Rhetoric and practice do not always meet in the implementation of cultural policies
- Side: 5-7
- DOI: https://doi.org/10.18261/ISSN2000-8325-2019-01-01
- Publisert på Idunn: 2019-09-27
- Publisert: 2019-09-27
Introduction to issue 1/2019
The rich selection of papers in this issue of the Nordisk kulturpolitisk tidsskrift / Nordic Journal of Cultural Policy painstakingly illustrates how clear goals of national cultural policies often become obscured when they are implemented. Obviously, the diversity of executors and variety of implementation contexts have effect on how the end results turn out. Policies are realized via a muddy set of actions that take place in various stances and are carried out by diverse actors. It is not that unusual to end up with something that was not the original intention. Just think of how participation in the institutionalized forms of cultural life remains unequal despite the decades-long quest for cultural democracy.
This volume consists of nine refereed, scientific articles and a book review. In the first of the articles, Stine Agnete Sand shows how Norwegian national film policy becomes customized when filmmaking tackles global questions in local settings – and vice versa. Basically, local film companies and film workers face pressures from different levels: national application schemes promote national themes, regional investors emphasize the business and moneymaking aspects of filmmaking, regional film agencies demand local affiliation, and international distributors are interested in universal content that can reach international audiences. All this leads to productions that do not fully serve towards the goals of national policies.
The second paper by Ine Therese Berg demonstrates how the aim of Norwegian cultural policy to increase audience participation becomes distorted when professional theatre makers encounter their audiences. Rightfully, the author, referring to previous research, states how “participation is a strong legitimation for cultural agents, but … overlapping and competing cultural paradigms embedded in the sector complicate the implementation of a participatory agenda and create tensions among stakeholders.” Overall, she identifies “a discrepancy between rhetoric and practice in Norwegian cultural policy. “I suppose this observation is valid in any of the Nordic countries.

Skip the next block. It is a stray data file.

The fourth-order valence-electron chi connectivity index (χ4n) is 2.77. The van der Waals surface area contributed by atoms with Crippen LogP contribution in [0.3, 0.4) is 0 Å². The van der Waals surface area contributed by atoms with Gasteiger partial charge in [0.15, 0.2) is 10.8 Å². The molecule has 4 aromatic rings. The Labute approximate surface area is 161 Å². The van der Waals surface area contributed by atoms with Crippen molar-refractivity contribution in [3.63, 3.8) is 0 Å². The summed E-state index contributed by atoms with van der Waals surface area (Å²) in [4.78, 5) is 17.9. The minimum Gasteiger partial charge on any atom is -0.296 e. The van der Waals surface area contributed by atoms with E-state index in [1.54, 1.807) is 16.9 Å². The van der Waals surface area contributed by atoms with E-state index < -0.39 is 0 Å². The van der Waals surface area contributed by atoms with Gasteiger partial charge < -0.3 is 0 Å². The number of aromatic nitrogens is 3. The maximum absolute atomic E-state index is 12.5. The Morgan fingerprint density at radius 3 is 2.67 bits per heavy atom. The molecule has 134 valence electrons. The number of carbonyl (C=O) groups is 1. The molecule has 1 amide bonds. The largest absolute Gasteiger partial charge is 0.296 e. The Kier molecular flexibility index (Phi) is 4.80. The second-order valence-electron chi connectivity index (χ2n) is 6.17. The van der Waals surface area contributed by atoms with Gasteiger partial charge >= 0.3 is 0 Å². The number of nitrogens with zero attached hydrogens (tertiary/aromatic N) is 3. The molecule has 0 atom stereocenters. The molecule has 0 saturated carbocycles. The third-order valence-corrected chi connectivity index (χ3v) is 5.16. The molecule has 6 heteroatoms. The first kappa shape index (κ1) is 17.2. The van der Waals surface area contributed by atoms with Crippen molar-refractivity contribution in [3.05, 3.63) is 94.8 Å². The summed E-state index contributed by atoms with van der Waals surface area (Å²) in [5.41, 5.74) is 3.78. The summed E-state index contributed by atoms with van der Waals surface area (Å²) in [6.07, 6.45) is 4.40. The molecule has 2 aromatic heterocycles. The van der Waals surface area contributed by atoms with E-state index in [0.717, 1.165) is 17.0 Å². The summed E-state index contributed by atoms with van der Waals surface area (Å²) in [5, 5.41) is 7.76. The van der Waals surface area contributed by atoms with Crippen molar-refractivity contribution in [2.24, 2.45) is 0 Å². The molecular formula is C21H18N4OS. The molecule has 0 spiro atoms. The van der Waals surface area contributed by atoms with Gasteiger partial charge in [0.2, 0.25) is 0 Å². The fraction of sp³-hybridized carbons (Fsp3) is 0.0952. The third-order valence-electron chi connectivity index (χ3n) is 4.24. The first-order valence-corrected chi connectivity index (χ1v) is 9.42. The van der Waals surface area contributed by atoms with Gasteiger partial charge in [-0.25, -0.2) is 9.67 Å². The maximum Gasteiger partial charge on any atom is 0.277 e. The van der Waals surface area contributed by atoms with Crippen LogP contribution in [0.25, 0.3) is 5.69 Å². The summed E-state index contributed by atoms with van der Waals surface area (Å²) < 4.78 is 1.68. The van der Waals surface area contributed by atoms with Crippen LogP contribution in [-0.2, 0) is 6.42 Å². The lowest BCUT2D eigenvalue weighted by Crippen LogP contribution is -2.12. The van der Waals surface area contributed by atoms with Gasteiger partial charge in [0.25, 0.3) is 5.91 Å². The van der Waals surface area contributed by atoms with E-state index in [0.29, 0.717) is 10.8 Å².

Thirdly, Taija Roiha scrutinizes how class origin affects Finnish writers’ experience of authorship. Even in Finland, where artistic labor is relatively well supported by the public sector, the aim of guaranteeing equal opportunities to work as an artist has not been fully realized. Class origin simply influences the ways in which authorship is pursued. The fourth article continues with the theme of literature. Pål Halvorsen discusses the literature field in Norway by analyzing how literature critics reflect their position in the field. In this case, political ideologies seem to fade away, as the interviewees share a depoliticized conception of quality. Still, Halvorsen finds out that different types of critics have different perceptions of society and refer to different values. In the end, this might not be that far from how Finnish writers experience their field. In both cases, social variables explain qualifications of artistic content.
Each of the first five articles of this issue recognize different subjects and reflect their contexts against broader policy goals. This is notably evident in the fifth article, where Åsne Dahl Haugsevje, Heidi Stavrum and Mari Torvik Heian discuss how Norwegian children and young people are heard in cultural policy research. Their talk differs from the way the art world talks, and the authors conclude that policies have often been planned without asking the people it concerns the most (in this case, children and young people).